Spring is officially here!

By Roger Wolfe - Outdoors Columnist

At least that is what the calendar says. With the crazy weather we have had this winter who can be certain anymore.

Mother Nature’s rollercoaster goes from 0 to 80 degrees in less than 24 hours. It is an incredible sight to see the weather go through all four seasons in a single week. Sometimes, it seems as though it went through them in a matter of a few hours.

While rapidly changing weather conditions are sometimes an inconvenience for us as we sit in our climate controlled houses and drive in our climate controlled cars, the wild spring weather poses a whole different set of problems for our furry and feathered neighbors.

Spring is in the air with the flowers and trees starting to bud and bloom. The spring and summer birds are returning from their winter havens in the warmer climates, many times to be met with a full winter assault from a brisk winter wind blowing in, or even a snow squall here and there.

The mood swings of Spring are nothing new, but with each passing day they have the potential to have far reaching impacts where wildlife is concerned. The gardeners among us know all too well of the dangers of a killing frost and the need to be ever vigilant over tender young plants as they begin to plant their gardens for the summer and fall harvest.

The forest and fields are nature’s gardens and, unfortunately, they are set on an internal timer and have no over-watching steward to save them in the event of a late frost. Wildlife of all shapes and sizes rely on these gardens every year for food and sustenance to get them through the upcoming lean times of winter.

Luckily, Mother Nature has had the foresight to not put all her eggs in one basket, so to say. Different plants sprout and bloom at different times, thus protecting them from the temperature swings that may come by on any given week.

Soft mast trees, like apples, pears and paw-paws, will flower and bloom on a different schedule than the hard wood oak and hickory trees. This helps make sure that one cold snap won’t completely wipe out fruit production for the season.

Another beautiful thing about the design of the amazing garden around us are the mountains themselves. The various angles, elevations, and aspects of the mountains themselves play a huge role in what grows where and how they can handle changing weather.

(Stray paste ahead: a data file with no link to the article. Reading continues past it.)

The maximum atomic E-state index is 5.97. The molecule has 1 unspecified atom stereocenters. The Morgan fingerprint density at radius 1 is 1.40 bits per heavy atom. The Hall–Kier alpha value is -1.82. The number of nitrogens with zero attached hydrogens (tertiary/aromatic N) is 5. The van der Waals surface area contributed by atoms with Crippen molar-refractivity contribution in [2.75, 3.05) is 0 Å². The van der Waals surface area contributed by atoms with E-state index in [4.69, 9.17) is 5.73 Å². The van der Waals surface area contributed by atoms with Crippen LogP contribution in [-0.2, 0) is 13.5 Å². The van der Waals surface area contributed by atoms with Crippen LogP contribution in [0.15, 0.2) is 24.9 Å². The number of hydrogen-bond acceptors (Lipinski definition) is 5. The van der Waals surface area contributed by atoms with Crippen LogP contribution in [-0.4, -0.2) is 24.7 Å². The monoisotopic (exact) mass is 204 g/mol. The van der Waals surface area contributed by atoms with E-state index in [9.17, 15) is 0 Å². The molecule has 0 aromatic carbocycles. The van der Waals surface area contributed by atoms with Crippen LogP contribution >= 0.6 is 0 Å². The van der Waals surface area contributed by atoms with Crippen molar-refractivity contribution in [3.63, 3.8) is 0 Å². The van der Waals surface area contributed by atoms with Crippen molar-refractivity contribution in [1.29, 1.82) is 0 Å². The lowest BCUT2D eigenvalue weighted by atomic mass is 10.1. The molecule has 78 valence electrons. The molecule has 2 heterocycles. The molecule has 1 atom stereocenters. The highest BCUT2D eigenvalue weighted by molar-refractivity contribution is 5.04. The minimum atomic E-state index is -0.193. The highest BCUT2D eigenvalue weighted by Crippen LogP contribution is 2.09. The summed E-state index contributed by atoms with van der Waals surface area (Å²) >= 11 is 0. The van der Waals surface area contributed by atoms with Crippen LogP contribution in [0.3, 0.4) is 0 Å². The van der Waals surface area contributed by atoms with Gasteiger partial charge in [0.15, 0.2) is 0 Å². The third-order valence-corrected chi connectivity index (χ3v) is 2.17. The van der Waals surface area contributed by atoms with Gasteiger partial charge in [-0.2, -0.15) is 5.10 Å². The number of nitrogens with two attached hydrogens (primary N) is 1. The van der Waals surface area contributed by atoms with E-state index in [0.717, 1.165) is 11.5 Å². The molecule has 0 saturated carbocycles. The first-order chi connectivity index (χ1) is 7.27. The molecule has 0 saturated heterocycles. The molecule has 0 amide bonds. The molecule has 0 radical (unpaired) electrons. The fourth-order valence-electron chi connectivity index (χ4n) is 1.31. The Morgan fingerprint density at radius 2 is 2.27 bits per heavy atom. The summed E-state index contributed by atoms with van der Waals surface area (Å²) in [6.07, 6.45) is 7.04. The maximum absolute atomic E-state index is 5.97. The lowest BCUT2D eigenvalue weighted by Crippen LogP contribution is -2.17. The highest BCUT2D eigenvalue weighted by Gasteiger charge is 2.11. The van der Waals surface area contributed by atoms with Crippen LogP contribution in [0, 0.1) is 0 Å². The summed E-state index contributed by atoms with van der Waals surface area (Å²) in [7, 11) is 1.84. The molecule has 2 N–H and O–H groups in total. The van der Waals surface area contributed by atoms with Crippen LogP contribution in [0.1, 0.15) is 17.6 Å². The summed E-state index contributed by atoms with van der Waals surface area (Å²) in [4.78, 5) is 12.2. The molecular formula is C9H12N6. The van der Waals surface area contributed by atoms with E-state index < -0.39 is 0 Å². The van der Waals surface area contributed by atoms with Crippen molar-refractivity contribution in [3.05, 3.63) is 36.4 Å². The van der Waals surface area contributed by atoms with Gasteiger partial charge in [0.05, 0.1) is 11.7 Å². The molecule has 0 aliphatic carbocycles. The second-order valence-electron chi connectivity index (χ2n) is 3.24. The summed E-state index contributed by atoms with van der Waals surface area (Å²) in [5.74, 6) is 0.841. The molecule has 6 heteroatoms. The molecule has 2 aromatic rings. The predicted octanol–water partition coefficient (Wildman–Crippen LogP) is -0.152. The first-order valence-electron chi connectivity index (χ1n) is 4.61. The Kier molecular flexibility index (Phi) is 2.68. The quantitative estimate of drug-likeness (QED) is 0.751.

Spring weather is unpredictable at best, but by scattering plantings around, Mom Nature has taken advantage of the protection from the elements that the mountains provide. Temperatures on a cold spring morning can often vary up to 10 degrees from the bottom of the mountain to the top and this temperature difference can be the difference between the tender buds being frozen solid or producing a bumper crop.

So far, it is a little early to tell how Nature’s garden has made it through the many cycles of the seasons this Spring, but time will tell. One late frost can seriously impact the production of this garden and when the time comes the grocery store may be pretty sparse when the animals need it most next fall.

Wildlife have adapted to deal with not only the rapidly changing weather of spring, but, also, the bountiful and lean times that a whirlwind weather pattern of spring can propagate later in the year. So, even though the calendar says that it is officially Spring, I don’t think it is quite time to plant all those tender young sprouts in the garden.

Nature has taken plenty of precautions to help assure there will be food on the shelves come this fall. So, let’s keep our fingers crossed that all is not lost to a late season visit by old Jack Frost and his winter time friends.

Roger Wolfe is an Outdoor Columnist for Civitas Media. For story ideas or comments he can be reached at [email protected]

By Roger Wolfe

Outdoors Columnist

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